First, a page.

Children’s Make-Up Faces Up To RealityTo ensure that consumer products are safe, the EU issues various regulations and directives, and manufacturers must comply with those that are relevant. For example, the EU-cosmetics regulation1 and the EU directive for toy safety2 govern the activities of manufacturers in those industries. However, there may be confusion over which rules apply to so-called borderline products where the overlap between toys and cosmetics is less than clear. Applying the wrong regulation, or failing to apply both where necessary, may lead to a product’s non-compliance and even more severe consequences.
Defining the borders
According to the EU borderline manual, each product must be considered on its own merits to determine whether or not it falls within the scope of the cosmetics regulation.
As a first step, the intended use of the product must be made clear to the consumer, since the function of a cosmetic substance or mixture3 isn’t changed by the age of the user. Therefore, as soon as make-up for children (for example) fulfills the definition of a cosmetic product, it must fully comply with regulation (EC) 1223/2009 for cosmetic products. These rules include the requirement for a cosmetic product safety report (CPSR), a microbiological challenge test, and notification in the cosmetic product notification portal (CPNP).
Sometimes, toy cosmetics are intended solely for use on dolls, in which case they do not fulfill the definition of a cosmetic product. However, they do need to comply with directive 2009/48/EC on toy safety, which includes a mandatory safety assessment.
Even so, annex II (10) of the same directive states that toy cosmetics for dolls shall also comply with the labeling and compositional requirements laid down in cosmetics directive 76/768/EEC (now replaced by the cosmetics regulation (EC) No. 1223/2009)3. This is because of the likelihood of children applying the toy cosmetics on themselves, as well as on their dolls.
There are a number of requirements regarding the compounds that must not be present in cosmetic products, or which are otherwise restricted in the annexes of the cosmetic regulation. Although there is no mandatory requirement to perform a cosmetic product safety report (CPSR) e.g. for toy cosmetics for use on dolls, it may be useful to do one to ensure that the compositional requirements of the cosmetic regulation are actually fulfilled.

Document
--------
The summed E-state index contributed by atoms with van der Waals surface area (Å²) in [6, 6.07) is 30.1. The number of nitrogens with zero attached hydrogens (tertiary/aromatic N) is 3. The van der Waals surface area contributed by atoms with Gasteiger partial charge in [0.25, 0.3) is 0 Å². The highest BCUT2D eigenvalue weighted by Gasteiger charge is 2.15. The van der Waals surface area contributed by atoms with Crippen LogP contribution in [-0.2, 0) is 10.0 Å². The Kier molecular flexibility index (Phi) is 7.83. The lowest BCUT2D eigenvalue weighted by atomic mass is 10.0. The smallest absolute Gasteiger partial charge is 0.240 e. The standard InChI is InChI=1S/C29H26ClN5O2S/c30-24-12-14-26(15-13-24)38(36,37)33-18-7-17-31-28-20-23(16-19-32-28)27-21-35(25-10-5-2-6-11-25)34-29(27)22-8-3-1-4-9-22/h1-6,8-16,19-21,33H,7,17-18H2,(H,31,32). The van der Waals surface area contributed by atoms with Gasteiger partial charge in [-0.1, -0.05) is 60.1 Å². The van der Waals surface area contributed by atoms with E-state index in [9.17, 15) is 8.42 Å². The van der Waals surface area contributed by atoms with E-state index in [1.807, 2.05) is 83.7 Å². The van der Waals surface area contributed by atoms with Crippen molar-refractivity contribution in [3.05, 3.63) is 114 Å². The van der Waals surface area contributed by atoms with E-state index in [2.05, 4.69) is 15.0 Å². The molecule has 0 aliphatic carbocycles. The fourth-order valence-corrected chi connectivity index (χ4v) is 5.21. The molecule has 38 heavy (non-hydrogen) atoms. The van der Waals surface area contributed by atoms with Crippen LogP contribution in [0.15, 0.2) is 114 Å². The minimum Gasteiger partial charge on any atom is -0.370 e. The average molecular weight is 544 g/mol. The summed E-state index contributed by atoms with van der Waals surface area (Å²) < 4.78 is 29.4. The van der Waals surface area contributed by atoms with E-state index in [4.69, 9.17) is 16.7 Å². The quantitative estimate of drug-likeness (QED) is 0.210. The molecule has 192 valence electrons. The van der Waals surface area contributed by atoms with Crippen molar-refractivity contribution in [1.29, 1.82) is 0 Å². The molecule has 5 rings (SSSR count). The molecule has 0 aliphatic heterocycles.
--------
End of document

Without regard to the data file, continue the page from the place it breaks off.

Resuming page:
If a product falls within the scope of the cosmetics regulation, this does not necessarily exclude the application of the toy regulation and vice versa. In such cases, and on a case-by-case basis, further consultancy and testing should be conducted.
According to the EU borderline manual, the moistened picture of a washable, temporary tattoo may be considered a preparation that is intended to contact the skin and change its appearance. Therefore, such products fulfill the definition of a cosmetic product and must comply with the appropriate regulation. The fact that this product may also fall within the scope of the toy directive does not disqualify it as a cosmetic product3.
If the “sticker” is not a “washable preparation” but a “plastic article” that is glued onto the skin or nail, it does not fall under the cosmetics regulation. However, it is still recommended that the glue should fulfill the requirements of the cosmetics regulation.
According to EN 71-3, the limits on the levels of heavy metals in toys are concerned mostly with bio-availability after acid digestion. In contrast, the heavy metals listed in annex II of the cosmetic regulation must not be present in cosmetic products at all, unless its traces are safe and technically unavoidable (safety alone is not sufficient).
Another example for different limits is polycyclic aromatic hydrocarbons (PAH). Toys fall within the application of the REACH-regulation4 and AfPS for granting a safety seal5 that define residue levels of 0.2 mg/kg and above, dependent on the duration of the skin contact. However, the possibility of dissolving traces of harmful substances through such contact (or via sweat or saliva) presents a different risk potential compared to putting a liquid preparation such as a lipstick or mascara into contact with the skin, and with the intention of leaving it there for a full day. According to Regulation (EU) N°1223/2009, PAH listed in Annex II (e.g. Anthracene, Pyrene) must not be present in cosmetic products.
In any case, traces and residues of prohibited substances should always be covered as part of a cosmetic product safety assessment (CPSR).
For more information, contact your local SGS representative, visit our Cosmetic and Personal Care page, or contact:
Dr. Katja Tischler
Project Leader Personal & Homecare
SGS INSTITUT FRESENIUS Austria GmbH
t: +43 5332 77203 19
1 Regulation (EC) No. 1223/2009 of the European Parliament and the Council of 30 November 2009 on cosmetic products (cosmetics regulation)
2 Directive 2009/48/EC of the European Parliament and of the Council of 18 June 2009 on the safety of toys (toy directive)
3 Manual on the Scope of the Application of the Cosmetics Regulation (EC) no 1223/2009 of November 2013 (borderline manual)
SGS is the world’s leading inspection, verification, testing and certification company. SGS is recognized as the global benchmark for quality and integrity. With more than 85,000 employees, SGS operates a network of over 1,800 offices and laboratories around the world.
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